Features and Columns · Movies

Our Blu-ray Pick of the Week Tackles Faith, Abuse, and Inter-species Love

By  · Published on March 8th, 2017

‘The Brand New Testament’ Is One to Believe In (and Cherish on Blu-ray)

Plus 17 more new releases to watch at home this week on Blu-ray/DVD.

Welcome to this week in home video! Click the title to buy a Blu-ray/DVD from Amazon and help support FSR in the process!

Pick of the Week

The Brand New Testament

What is it? God is an asshole, he lives in Belgium, and his 10 year-old daughter has had enough.

Why buy it? Jaco Van Dormael’s utterly delightful modern fantasy delivers big laughs and incredibly sharp critiques on humanity’s priorities, and it does so while unfurling a whimsical yet blistering narrative about human faith. God uses a personal computer to dispatch justice and misfortune on mankind, but when his daughter sends every person on Earth the exact time of their death (before locking him out of it) people realize they no longer need a god at all. What follows is a the kind of chaos the world can always use more of, and its packaging as a smart, funny, insightful commentary on humanity makes it all the more valuable and necessary.

[Blu-ray/DVD extras: Making of, interviews, featurette, TV show episode, short film, booklet]

The Brand New Testament [Blu-ray]

The Best

45 Years [Criterion]

What is it? A long-married couple preparing for their anniversary are rocked by a revelation from his past.

Why see it? Mike Leigh’s film doesn’t traffic in salacious details or shocking reveals, but the calm nature of the story turns still raises the pulse thanks to the lead performances. Charlotte Rampling in particular mesmerizes as a woman whose life is called into question, and the turmoil beneath her surface captivates. Warmth and humor are woven through the drama as well resulting in a film that succeeds in capturing a couple’s life and love over the course of a very short time.

[Blu-ray/DVD extras: Commentary, documentary, interview]

45 Years [Blu-ray]

Always Shine

What is it? Two old friends get together for a weekend away, but jealousy and madness interrupt their reunion with tragic results.

Why see it? Sophia Takal proves herself just as capable behind the camera as she typically is in front while handing acting duties over to the incredible Mackenzie Davis and Caitlin FitzGerald. Davis makes us feel her character’s inner pain and inadequacy to an uncomfortable degree, but she also lets us see the beauty hovering just beyond her reach.

[Blu-ray/DVD extras: None?]

Always Shine [Blu-ray]


What is it? The first lady grieves after witnessing her husband’s assassination.

Why see it? Pablo Larrain’s film is less interested in a narrative tale than in the experience of grief on a highly visible stage. To that end this is Natalie Portman’s film through and through as she commands the screen with her greatest performance. The experience is aided by an off-kilter score from Mica Levi and a gorgeous pairing of production design and cinematography that makes every frame feel like a work of art.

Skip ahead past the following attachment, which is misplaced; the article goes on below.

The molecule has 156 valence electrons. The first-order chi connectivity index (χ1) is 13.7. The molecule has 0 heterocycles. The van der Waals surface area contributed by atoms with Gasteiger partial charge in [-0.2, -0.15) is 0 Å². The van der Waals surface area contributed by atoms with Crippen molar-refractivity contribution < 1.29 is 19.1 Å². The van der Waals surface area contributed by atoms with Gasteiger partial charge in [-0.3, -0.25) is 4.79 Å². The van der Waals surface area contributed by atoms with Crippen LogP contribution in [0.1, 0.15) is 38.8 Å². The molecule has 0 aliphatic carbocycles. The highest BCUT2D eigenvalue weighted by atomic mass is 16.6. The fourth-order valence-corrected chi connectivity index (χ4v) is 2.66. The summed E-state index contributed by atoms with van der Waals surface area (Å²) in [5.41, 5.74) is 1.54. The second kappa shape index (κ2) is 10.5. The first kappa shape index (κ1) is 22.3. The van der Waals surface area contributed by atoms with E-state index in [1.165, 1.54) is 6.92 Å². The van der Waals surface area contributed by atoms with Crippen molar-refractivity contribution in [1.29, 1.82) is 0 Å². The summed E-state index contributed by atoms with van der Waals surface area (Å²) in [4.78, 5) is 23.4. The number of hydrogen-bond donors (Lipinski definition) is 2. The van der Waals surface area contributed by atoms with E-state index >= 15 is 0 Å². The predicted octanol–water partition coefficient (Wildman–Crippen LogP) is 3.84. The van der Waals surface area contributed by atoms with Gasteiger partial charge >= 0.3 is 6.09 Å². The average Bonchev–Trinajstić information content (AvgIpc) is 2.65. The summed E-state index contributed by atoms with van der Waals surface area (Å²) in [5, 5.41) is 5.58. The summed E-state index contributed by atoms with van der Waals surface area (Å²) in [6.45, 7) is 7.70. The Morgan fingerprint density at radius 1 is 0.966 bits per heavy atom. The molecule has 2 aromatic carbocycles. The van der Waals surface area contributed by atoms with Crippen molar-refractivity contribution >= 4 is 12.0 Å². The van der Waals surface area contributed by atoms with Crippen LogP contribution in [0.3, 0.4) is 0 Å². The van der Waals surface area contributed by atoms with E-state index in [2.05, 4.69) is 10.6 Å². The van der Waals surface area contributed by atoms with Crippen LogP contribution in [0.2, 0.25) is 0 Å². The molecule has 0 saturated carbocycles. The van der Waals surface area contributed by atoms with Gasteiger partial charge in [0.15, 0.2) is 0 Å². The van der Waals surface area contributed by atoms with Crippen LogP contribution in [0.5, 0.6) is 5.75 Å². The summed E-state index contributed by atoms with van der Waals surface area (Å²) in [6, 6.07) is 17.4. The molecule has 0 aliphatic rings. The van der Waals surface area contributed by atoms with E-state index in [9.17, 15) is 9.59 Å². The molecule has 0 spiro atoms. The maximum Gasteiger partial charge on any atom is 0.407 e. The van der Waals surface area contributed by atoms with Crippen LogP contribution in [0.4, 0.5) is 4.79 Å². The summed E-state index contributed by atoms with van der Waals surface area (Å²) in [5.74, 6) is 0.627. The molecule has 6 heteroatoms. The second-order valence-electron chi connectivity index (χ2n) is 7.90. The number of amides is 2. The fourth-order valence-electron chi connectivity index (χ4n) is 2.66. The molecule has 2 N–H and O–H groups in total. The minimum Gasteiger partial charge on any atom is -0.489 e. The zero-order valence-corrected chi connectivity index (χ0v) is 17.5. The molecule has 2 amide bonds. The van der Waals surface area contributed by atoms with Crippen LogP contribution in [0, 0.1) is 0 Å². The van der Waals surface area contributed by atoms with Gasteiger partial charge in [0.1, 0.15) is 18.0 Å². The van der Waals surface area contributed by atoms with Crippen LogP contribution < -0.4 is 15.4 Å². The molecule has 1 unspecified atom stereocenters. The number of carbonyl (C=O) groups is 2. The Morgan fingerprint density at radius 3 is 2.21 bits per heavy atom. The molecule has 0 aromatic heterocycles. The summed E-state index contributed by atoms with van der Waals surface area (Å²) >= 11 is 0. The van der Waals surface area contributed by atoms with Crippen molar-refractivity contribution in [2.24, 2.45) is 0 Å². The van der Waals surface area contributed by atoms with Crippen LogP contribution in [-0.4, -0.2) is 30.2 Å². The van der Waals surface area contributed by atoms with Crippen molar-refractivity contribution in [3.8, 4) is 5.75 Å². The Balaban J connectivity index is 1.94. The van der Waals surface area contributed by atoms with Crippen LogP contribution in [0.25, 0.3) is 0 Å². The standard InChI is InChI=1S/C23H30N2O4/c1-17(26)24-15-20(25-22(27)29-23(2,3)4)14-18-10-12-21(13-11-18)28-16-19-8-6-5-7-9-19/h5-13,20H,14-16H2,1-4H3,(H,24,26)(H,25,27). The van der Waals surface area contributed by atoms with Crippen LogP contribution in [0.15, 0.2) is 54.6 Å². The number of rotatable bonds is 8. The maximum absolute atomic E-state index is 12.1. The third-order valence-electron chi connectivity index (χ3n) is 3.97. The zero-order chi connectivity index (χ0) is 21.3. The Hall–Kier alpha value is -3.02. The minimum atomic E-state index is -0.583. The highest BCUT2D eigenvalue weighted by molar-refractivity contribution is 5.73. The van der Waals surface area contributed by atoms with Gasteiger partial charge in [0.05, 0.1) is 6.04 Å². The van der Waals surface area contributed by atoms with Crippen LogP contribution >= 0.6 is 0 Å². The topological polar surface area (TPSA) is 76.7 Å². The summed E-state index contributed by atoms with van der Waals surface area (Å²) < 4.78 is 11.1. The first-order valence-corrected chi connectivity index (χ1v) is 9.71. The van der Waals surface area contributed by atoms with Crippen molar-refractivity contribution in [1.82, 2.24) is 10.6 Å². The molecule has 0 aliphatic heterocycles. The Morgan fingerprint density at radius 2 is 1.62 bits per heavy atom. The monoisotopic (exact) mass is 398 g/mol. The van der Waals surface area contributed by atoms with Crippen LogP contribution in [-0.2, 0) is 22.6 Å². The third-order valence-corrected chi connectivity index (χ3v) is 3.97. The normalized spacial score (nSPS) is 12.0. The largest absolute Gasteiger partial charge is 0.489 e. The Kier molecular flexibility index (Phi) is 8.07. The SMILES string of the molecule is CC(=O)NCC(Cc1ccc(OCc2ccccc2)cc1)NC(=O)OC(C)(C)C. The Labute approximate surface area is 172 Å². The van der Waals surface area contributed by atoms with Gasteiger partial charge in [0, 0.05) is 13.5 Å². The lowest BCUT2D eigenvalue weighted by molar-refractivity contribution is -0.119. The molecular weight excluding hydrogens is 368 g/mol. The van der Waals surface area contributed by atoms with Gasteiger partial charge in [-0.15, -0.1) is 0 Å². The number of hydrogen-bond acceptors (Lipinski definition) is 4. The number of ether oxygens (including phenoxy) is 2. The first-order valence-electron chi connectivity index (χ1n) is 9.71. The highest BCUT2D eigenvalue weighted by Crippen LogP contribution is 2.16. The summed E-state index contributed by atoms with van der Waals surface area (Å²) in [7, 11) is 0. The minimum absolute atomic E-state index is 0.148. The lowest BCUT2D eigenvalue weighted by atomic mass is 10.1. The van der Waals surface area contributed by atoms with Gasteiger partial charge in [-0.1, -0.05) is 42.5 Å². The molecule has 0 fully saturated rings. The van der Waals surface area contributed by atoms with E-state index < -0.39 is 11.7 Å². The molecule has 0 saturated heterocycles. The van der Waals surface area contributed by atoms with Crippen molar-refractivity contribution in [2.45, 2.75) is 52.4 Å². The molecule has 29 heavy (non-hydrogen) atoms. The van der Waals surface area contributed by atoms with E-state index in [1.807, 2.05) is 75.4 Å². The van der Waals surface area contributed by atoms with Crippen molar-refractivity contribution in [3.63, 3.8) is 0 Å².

[Blu-ray/DVD extras: Featurette]

Jackie [Blu-ray]


What is it? A young woman sets out on an adventure hoping to save her people and their island.

Why see it? Disney’s second big animated film of 2016 ‐ after the Academy Award-winning Zootopia ‐ has a lot to offer starting with some amazing visuals. It’s the lesser film in direct comparison to that one, but the animation here is simply breathtaking at times as we move across, above, and below the ocean’s waves. The lack of a love story is another of the film’s strengths along with a fun sense of humor and a terrific cameo from Jemaine Clement. The songs are a mixed bag, but they’re a minor part

[Blu-ray/DVD extras: Short films, deleted song, featurettes, music video, deleted scenes]

Moana [Blu-ray]

The Rest

100 Streets

What is it? It’s like Crash but with more British accents and less racism.

Why see it? This UK import follows the ensemble formula of strangers living their lives and facing conflict while only tangentially coming in contact with others near them doing the same. It smartly keeps the focus on three stories, but they’re still hit and miss as far as the engagement they create. One follows an at-risk teen finding an opportunity for a better life, another sees a couple struggling to adopt a child blindsided by a tragic accident, and the best ‐ mostly due to the performances ‐ sees an ex-rugby star (Idris Elba) spiraling out of control and losing his family in the process. The threads touch briefly towards the end, and its third act does a good job of ramping suspense through score and editing.